We pulled up through Norbury for what was now the final throes of the ride, but we still managed a little more off roading (crazy I know) taking in the loop around Norbury, the rooty descent adjacent to Bocketts, before the wiggly route through the trees beside the bridleway back up to the main track back into the car park.

Here we left Andy, who as it turns out is one lucky boy. In exchange for his ‘five’ year old Whyte PRST-4 which developed a crack in a weld last time he was out with us, he is now waiting on the delivery of a new E5 frame with Maverick forks. Nice work. And great after service.

Today was punctuated, literally, by several stops that made for a reasonably late finish, but 23 miles on the clock takes my own three month total for the year to over 340 miles, which isn’t too bad. However, with our first child due in just two weeks I’m making the most of the sun, the dry trails and any chance to get out and ride. Today was no exception.

Filed under Rides in March 2009


About the author

As Baz Luhrmann said in his Sunscreen song: look after your knees, you'll miss them when they're gone. Well, until they do finally give up the will to live and screech to a halt like a knackered bottom bracket, I'm just going to keep riding because that's what I love.

Whilst I'm more full time parent and part-time biker these days, I still make the best of the time family life affords me, even if the fitness yo-yos massively.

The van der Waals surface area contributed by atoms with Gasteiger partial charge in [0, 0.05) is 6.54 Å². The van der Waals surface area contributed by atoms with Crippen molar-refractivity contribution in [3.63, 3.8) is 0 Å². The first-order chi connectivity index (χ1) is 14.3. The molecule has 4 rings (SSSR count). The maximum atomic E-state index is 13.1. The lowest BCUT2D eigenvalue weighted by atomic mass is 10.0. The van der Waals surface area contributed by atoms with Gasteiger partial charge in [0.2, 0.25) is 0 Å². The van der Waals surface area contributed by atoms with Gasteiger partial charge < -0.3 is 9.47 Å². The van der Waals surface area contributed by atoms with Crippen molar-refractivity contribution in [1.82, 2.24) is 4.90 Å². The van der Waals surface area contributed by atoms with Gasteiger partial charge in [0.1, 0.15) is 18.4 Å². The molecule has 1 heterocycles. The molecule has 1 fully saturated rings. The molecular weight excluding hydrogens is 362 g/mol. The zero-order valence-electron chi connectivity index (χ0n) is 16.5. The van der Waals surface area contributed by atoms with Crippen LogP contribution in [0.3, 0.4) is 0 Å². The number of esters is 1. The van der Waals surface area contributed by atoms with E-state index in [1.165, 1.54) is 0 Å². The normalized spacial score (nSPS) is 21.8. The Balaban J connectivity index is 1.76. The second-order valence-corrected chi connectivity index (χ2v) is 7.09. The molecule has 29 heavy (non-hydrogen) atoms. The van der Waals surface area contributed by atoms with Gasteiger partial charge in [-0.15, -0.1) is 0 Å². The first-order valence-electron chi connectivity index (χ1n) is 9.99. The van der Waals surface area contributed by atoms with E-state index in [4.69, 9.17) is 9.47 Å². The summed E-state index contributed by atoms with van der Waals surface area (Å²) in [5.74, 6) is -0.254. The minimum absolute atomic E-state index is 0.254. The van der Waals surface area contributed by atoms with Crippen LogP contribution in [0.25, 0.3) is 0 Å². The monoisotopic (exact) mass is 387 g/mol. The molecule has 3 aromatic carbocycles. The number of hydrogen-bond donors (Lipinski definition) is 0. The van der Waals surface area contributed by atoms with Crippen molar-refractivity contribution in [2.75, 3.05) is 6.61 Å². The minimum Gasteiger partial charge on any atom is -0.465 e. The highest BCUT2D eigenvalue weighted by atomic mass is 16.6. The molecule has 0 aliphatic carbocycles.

I ride a Cotic Soul, which is currently single-speeded, and also a 2010 Trek EX-8 for drier times.

We are a pretty lucky bunch to live in such close proximity to the Surrey Hills, which gives us an embarrassing amount of trail choice. Some of my all time local favourites have sadly now been 'decommissioned', but with the likes of BKB, Summer Lightening and China Pig, there's still plenty to smile about whichever way you turn.

There are 8 comments on ‘Ride Report: Epsom Downs Loop, 29 March’

We love to get comments from our readers - if you've spent a few moments to comment, thank-you.

If you haven't had a chance yet, jump to our comments form if you have something to say.

  1. Tony says:

    Excellent write up Lee. The slime tube failure was very “deflating” but it did show, after the second puncture, how many thorns the tube had withstood.

  2. Dave says:

    I don’t know why you all moan so much about the Juniper Bottom Climb! It goes on a bit and has a nasty sting in the tail but you just have to grind it out. I kinda like it.

    So, my fellow moles did the CSI bit and think the front kicked out on a bare root which sent my mud filled tyres off towards a dead tree. I was just a passenger from that point. Couple of swollen fingers are easing up today, big painful bruise going to come out on my shin in the near future and I think my heart rate monitor chest sensor actually spread some load judging by the mark on my chest. Also found bruise on my right arm this morning. Jem sorted my bars out after a few jokes about the “straight” bars taking a massive impact to turn them into Mary bars and my new cycle computer was ripped from it’s bracket as the bracket gave up the fight. Could have been worse ;o)